Sunday, June 28, 2020

Tell Me Everything, by Sarah Enni

VEIL is a new social media app that allows artists to upload their work and comment on other people's art.  It's completely anonymous, local, and temporal.  Nothing is attributed, users see only posts from people within a five-mile radius, and after a week the postings disappear forever.

Ivy is obsessed with the app.  She follows it closely and has developed strong feelings about the submissions.  She's even tried to ferret out who the posters really are and suspects that many of them go to her school.  However, in spite of being an artist herself, she's never posted anything to the app.  She's never felt that her own work was good enough.

Instead, she's been trying to pay back the artists whose work she's enjoyed by doing kind things for them.  That requires figuring out their identities, but she finds that is the easy part.  Once she has ascertained who they are, she determines what would make them happy.  This starts off innocently with small anonymous gifts, but gets messed up with a separate scandal involving hate speech on VEIL and soon Ivy is in over her head.

If you live in the Bay Area (as these characters do), the idea of VEIL probably sounded great, but one has to wonder how interesting an app that only showed posts within a five mile radius would be if you live in the Midwest?  Or West Texas?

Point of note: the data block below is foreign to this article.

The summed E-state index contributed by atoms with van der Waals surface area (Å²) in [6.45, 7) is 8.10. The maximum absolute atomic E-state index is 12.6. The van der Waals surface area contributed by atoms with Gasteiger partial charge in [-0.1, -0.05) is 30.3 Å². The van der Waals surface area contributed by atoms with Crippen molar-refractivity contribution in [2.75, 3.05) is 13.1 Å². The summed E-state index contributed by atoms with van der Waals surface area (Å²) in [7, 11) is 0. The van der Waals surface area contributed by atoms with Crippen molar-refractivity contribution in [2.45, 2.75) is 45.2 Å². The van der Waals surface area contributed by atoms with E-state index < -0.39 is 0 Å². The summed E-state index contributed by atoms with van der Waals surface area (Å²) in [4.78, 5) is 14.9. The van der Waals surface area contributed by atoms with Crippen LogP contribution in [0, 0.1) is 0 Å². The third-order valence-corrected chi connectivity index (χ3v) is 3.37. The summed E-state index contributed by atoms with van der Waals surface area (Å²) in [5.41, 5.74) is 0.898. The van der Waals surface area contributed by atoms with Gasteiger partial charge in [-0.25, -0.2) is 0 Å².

Beyond the silly premise is a story with fantastic clever ideas ranging from quirky bookstores to igloos to Ivy's wildly funny parents.  The problem is that the ideas don't really gel into a story. Layer upon layer upon layer gets added.  The result is rich but confusing.  My hope as I read the book that everything would get tied up (or at least the importance of the disparate items would become clear) is crushed in the end when the story concludes and it becomes apparent that much of the detail don't contribute to the story.  Telling everything in this case may not actually be beneficial.

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